Terrorists, drug dealers, infrastructure hijackers, and scammers are exploiting cryptocurrency smart contracts to move and hide their illicit gains.
In the past, these transactions were paid for in Bitcoin, which has become increasingly traceable. Bad actors are aware of this fact, and have adapted with the help of smart contracts. Crypto smart contracts are little understood, making criminals’ efforts all that much easier.
Why Are Bad Actors Using Crypto Smart Contracts?
Sophisticated criminals and groups are very aware of the power of traditional crypto-forensic solutions. They are turning to “smart contracts” to avoid tracing, capture and prosecution. How does a criminal use smart contracts to avoid identification and capture?
A smart contract enables a criminal to use a crypto-specific computer program to move, and mix, money without human intervention. Cryptocurrency smart contracts are commonplace and run on most modern blockchains. For reference, Bitcoin’s blockchain does not support smart contracts. A criminal can invoke a specific smart contract and move crypto-assets in the blink of an eye, making analysis and tracking extremely difficult.
The Risks of Using Smart Contracts
The flexibility the smart contracts provide are not without its risks. Aside from criminals using them for their illicit transactions, smart contracts have a number of issues that might hinder not just the average user, but law enforcement and government agencies, as well.
Complex Programming Languages
Crypto smart contracts, unlike the traditional legal documents that we see often in various business transactions and activities, are written in programming languages most people may not be able to understand and evaluate all on their own.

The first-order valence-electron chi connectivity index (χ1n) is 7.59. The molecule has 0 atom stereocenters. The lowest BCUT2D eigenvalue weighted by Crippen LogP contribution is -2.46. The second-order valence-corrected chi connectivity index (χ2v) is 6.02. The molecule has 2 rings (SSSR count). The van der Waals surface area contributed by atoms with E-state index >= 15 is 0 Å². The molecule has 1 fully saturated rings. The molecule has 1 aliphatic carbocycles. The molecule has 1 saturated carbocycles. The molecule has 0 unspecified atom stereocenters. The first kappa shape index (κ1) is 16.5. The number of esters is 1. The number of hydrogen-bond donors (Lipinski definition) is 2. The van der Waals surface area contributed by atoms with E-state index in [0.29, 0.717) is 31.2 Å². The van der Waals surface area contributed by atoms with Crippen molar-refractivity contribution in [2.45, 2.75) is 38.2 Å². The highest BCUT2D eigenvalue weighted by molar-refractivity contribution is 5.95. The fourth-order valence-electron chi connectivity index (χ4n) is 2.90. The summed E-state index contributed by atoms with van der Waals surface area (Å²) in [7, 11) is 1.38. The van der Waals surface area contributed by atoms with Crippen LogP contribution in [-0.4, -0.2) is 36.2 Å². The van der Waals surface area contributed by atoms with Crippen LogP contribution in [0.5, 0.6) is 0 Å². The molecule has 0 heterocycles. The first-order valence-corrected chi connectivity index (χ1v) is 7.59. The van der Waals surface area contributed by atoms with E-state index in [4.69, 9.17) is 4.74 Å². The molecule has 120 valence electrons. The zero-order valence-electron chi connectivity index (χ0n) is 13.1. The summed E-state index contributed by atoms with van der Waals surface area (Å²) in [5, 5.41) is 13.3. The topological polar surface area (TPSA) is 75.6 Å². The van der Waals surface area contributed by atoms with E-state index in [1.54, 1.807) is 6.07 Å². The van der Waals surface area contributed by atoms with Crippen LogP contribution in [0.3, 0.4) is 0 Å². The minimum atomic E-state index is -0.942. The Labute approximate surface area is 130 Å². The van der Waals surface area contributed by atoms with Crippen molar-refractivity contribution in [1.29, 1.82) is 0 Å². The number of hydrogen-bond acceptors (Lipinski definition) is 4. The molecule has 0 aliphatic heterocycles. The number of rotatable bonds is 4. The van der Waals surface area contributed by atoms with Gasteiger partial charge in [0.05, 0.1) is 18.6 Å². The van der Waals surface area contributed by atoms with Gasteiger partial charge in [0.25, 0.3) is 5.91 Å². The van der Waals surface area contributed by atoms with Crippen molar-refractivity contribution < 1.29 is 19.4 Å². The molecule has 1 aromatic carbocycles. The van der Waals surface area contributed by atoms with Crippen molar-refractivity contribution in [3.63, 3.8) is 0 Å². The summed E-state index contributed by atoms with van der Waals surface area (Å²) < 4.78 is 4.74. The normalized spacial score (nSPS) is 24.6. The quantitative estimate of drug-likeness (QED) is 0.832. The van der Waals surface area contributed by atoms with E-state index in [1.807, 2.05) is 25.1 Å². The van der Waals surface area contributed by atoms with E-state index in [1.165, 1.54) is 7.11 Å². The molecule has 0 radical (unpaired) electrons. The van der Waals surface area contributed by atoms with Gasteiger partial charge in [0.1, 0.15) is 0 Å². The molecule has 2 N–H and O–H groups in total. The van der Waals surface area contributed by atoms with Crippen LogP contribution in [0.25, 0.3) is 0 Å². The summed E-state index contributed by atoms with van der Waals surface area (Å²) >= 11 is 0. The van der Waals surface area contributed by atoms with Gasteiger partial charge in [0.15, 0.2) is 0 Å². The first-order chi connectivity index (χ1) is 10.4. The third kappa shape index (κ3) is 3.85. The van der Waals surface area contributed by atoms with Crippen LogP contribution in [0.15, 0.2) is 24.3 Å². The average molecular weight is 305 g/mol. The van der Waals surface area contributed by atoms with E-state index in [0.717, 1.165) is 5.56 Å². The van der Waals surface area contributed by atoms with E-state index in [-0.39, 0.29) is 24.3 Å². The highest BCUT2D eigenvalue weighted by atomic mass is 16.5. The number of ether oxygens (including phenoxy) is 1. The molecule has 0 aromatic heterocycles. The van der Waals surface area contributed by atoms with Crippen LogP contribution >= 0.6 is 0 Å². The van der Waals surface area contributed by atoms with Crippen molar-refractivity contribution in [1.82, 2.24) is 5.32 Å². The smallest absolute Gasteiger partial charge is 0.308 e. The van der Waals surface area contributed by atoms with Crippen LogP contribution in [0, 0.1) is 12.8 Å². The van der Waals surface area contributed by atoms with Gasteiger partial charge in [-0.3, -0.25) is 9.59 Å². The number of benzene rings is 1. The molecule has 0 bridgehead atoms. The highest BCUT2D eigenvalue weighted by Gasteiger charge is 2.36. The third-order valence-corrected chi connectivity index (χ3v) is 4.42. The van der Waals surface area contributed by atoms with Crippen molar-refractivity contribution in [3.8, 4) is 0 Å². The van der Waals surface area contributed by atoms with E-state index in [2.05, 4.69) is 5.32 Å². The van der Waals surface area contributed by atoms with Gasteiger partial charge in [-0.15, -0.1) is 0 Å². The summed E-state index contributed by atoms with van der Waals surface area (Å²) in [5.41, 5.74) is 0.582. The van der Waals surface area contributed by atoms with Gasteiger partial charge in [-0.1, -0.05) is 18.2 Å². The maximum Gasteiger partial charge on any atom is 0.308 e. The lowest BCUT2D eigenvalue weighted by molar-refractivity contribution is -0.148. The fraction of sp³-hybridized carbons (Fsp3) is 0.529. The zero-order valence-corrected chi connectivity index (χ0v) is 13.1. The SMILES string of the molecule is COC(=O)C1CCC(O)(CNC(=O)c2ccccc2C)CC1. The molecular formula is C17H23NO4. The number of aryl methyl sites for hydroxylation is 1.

This means people with ill intentions can create a smart contract with loopholes and scam individuals and businesses out of their cryptocurrencies, with none being the wiser. Users who can’t understand smart contracts will not be certain that the contract will perform as advertised and intended.
To make matters worse, even a smart contract functioning exactly as intended can become a money laundering vehicle without adequate monitoring and protections.
Reliance to External Data
Frequently, smart contracts rely on oracles, third-party programs that retrieve and verify external data using market data feeds or web APIs. These external data may include prices of cryptocurrencies and other assets, and smart contracts will need them for margin calls and other critical functions.
However, this dependence introduces operational risks, especially since bad actors have been known to target functions around oracles and manipulate DeFi smart contracts. If the data source is inaccurate or otherwise exploitable, there’s no telling what could happen to the contracts that pull information from them.
Cryptocurrency smart contracts can also have errors, flaws, and bugs in their code, which are costly and painstaking to fix. Worst case scenario, it could lead to the loss of a user’s assets, and entire projects have collapsed on account of faulty code.